Wow. Okay, yeah, it’s easy to please me with a vampire story, but The Radleys has been one of the best I’ve read since Let The Right One In, and like that book, I feel a strong need to gush excessively about how very good this story is. It’s an examination of extremes, and it finds both lifestyles lacking while advocating something closer to moderation.
I realize this next comparison may offend some vampire fans, but from the start, I thought of Twilight. If the Cullens are considered vegetarians for consuming only animal blood, then the Radleys are strict vegans who have abstained from all blood drinking. Indeed, their daughter Clara has gone off of meat entirely in a misguided bid to get closer to animals, most of whom are deathly afraid of her. At the start of this story, parents Peter and Helen have yet to inform their teenage children that they’re vampires. This ends about as well as you’d expect when Clara gets a taste of blood and goes into a frenzy. The body she leaves behind is so badly mangled that Peter desperately calls in his brother Will for help with damage control.
There’s another Twilight comparison, but one more indirect in that these vampires are a departure from the typical mythos. For one thing, they aren’t immortal, only living a few centuries with a steady supply of blood. Also, in this world, the Radleys aren’t considered as radical as the Cullens in their approach to life, as they’re following a set of guidelines from a self-help book, The Abstainer’s Handbook (Second Edition) a dreadful tome advising never doing anything. Even using one’s imagination is warned against, lest it lead to actually living. Anyone practicing this lifestyle isn’t living at this point, and with each passage from the guide doled out, I felt awful for any vampire trapped in such a dreadful state. It advises a much shortened existence filled with headaches, skin rashes, and lethargy, and at one point suggests that maybe suicide is preferable to being a vampire. It’s a charming little pill, really.
If the middle-class Radley family represents a failure at one end of the vampire lifestyle extreme, Will is at the polar opposite. He’s the stereotypical vampire leaving a trail of bodies and not caring about the consequences. Normally this trope is something that drives me nuts because I have to ask, “Why doesn’t anyone know vampires exist if there’s modern forensic evidence and security cameras to expose them?” This story actually takes the time to explain why Will has been protected from his actions, and it also shows what act is the last straw, leading to his own people turning him in to the police. And oh yeah, the police and vampires are working together, and that’s why they haven’t been exposed to the public.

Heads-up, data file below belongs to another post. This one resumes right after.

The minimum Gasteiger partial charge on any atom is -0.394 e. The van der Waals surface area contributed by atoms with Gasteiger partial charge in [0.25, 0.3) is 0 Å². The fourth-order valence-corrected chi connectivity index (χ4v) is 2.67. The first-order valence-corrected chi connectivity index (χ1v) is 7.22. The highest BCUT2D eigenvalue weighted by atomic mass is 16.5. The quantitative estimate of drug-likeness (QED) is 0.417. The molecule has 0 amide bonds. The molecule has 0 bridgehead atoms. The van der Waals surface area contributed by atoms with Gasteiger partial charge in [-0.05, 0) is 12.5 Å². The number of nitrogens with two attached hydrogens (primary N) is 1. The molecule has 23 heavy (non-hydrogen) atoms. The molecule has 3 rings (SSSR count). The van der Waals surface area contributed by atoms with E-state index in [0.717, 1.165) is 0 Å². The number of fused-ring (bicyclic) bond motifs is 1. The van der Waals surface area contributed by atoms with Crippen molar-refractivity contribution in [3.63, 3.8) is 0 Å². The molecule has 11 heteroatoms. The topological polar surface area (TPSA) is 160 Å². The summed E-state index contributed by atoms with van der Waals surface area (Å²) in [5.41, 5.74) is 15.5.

But so here’s Will showing up with signs of PTSD from all the people he’s killed, and yet he’s still acting as the cheerleader for fangbanging, one part drug dealer and one part wise hippie. His presence creates a schism in the family, though it feels at first like everyone but Helen is on Will’s side. When the reasons for Helen’s dislike of Will come out, it’s a string of little twists that first cast her in a bad light, only to twist again and reveal how she’d been victimized by Will many years before.
Add to this a former cop whose wife was murdered by Will, a complicated budding romance between this ex-cop’s daughter, Eve, and the other Radley offspring, Rowan, and a detective from the vampire hunting branch of Scotland yard, and you’ve got a bloody good tale, pun intended.
Peter (Who, in another comparison to Carlisle Cullen, is a general practice doctor at the local clinic) is contemplating an affair/murder due to his bloodless marriage. Rowan is wrestling with feelings of self-loathing because he’s a freak just like his bullies had claimed all along. Clara is discovering that one “little” drink has opened her senses and put her at risk of randomly attacking strangers in the street. And Helen…well, Helen is a neurotic ball of lies and half-truths that are just about to implode and destroy her “perfect” life.
If there is any fault to be found in this tale, it’s head hopping. This is not a problem for me, but I know lots of people don’t like it. Well this is head hopping to the extreme. If there are four people in a scene, each one will eventually be given the chance to air their thoughts. It’s never confusing or ambiguous about who is thinking what, but as I said, some people don’t go in for that and it might be a sticking point.
I want to keep gushing, but that would risk giving too much away. (I may have already done that, and I’m sorry. I just love this book so, so much.) So I’ll stop here and give The Radleys 5 stars. It’s a great vampire story with a unique take on the mythos and some satisfying answers to the questions brought up and ignored by more stereotypical stories. I really loved it and will look forward to reading more stories by Matt Haig when I can hunt them down.